Aside from a ridiculously random pricing policy, which has to have hurt the Elite X3's sales performance, the handset's biggest problem - and biggest advantage bizarrely - is that it runs Windows 10 Mobile.
It's an advantage because, right now, if you want a Windows powered phone... well, where else are you going to go?
Problem? Because the number of people who want a Windows powered phone is as close to zero as to make no difference.
So what's a company like HP to do? It needs to be able to offer phones to its enterprise partners, if only to be able to have a complete catalogue and it certainly doesn't want to be selling anybody else's phones.
Yet it can't abandon Windows 10 Mobile completely because there are some Microsoft-only IT departments who will insist on staying within the Microsoft ecosystem.
According to a leak on German Windows site Dr Windows HP is now experimenting with Android for future smartphone releases. Which suggests that there may not be many Windows-only customers left, even in enterprise.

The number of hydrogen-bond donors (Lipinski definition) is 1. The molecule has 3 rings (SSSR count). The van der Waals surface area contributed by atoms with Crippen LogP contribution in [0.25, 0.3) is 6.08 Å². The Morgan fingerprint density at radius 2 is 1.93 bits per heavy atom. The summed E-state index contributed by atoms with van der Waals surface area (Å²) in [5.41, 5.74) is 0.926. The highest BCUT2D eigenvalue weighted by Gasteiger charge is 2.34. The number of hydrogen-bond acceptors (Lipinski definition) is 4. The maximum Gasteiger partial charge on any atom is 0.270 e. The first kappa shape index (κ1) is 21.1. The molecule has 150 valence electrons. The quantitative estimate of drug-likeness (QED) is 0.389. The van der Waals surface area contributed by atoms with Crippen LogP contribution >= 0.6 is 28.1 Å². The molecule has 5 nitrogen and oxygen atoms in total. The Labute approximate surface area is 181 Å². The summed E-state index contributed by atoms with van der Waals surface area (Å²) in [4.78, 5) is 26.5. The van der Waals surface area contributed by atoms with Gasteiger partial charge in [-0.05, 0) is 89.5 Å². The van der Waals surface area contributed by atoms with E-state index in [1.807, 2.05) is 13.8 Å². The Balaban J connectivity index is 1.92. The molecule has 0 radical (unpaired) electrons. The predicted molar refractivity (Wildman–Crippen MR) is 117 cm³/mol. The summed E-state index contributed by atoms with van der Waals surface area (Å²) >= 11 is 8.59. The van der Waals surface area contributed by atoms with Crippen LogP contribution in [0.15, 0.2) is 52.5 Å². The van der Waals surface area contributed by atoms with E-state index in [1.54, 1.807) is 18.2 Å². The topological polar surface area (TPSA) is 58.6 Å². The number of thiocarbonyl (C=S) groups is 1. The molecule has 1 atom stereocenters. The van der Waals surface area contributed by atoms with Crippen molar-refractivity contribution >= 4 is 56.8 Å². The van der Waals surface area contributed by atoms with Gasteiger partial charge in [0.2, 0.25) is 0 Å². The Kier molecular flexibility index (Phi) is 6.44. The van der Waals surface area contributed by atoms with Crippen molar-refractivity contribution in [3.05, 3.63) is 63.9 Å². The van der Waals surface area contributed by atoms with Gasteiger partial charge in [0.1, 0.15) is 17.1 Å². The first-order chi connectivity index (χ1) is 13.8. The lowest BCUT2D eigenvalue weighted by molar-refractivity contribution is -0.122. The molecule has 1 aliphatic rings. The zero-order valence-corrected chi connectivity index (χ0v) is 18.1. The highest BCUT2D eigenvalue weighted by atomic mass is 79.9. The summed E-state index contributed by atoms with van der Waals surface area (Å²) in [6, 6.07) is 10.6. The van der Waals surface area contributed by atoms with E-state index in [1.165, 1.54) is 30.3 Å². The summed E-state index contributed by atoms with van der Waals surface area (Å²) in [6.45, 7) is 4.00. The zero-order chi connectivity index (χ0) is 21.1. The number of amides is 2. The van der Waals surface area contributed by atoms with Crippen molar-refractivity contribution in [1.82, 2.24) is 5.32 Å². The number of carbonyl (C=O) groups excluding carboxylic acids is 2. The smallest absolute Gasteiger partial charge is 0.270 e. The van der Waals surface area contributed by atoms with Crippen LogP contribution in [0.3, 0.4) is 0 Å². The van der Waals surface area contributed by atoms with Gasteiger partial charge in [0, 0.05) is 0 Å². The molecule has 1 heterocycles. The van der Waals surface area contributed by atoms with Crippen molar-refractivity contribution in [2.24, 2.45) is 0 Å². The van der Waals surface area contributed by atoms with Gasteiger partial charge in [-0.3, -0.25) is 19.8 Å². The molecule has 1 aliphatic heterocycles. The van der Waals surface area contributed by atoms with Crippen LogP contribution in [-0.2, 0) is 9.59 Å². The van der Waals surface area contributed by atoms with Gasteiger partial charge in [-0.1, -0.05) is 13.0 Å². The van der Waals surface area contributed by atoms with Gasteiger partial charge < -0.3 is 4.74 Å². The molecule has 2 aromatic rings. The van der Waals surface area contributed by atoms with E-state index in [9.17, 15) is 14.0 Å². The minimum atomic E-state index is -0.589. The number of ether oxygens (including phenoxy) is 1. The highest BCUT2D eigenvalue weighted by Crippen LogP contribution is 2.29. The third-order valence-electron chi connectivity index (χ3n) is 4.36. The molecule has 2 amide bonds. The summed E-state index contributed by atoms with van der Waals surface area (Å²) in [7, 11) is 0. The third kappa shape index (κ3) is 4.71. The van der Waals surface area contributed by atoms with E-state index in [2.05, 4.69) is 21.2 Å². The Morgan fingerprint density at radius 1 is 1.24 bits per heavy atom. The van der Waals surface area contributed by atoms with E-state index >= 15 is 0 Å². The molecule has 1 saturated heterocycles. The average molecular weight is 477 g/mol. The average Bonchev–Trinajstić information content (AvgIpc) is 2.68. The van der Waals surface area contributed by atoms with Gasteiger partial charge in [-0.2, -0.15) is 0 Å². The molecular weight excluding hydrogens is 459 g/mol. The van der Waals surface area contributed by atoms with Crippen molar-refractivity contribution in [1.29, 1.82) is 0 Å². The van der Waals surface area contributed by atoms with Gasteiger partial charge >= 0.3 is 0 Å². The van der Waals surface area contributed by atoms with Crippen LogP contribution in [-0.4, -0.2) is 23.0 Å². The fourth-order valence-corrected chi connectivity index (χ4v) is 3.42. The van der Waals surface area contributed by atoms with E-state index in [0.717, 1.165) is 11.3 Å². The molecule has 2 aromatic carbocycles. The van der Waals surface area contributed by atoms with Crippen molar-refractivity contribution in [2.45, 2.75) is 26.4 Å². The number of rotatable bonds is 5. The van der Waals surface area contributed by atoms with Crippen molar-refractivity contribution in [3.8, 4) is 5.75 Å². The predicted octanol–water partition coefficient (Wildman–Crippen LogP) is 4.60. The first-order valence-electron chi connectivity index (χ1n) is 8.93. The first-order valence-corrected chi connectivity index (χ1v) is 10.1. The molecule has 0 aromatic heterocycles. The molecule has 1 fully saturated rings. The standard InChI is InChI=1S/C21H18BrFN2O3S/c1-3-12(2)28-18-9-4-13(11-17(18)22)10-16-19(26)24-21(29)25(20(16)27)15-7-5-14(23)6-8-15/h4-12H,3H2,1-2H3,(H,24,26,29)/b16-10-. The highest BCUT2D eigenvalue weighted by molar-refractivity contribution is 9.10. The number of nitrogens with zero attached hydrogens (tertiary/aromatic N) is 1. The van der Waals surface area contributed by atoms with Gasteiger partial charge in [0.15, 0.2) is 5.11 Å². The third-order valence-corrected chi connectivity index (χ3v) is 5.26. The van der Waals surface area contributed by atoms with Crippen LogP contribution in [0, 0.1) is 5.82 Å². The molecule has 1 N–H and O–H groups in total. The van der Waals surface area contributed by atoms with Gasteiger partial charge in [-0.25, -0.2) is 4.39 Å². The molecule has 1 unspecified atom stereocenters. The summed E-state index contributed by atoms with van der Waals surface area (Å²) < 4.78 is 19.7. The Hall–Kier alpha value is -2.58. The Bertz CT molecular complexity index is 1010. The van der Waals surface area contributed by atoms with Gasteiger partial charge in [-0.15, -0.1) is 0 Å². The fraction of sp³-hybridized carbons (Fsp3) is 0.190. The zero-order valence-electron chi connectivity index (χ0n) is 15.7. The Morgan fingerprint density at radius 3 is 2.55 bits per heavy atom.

The major selling point of the Elite X3 is its ability to perform as a desktop, phablet or laptop, depending on the dock attached to it. That's no longer a Windows-only game. Samsung's DeX has demonstrated that Android can pull this trick off quite well - better than Windows 10 in many ways - and on a smartphone that people actually want to own.
That last point may be all HP needs to make up its mind.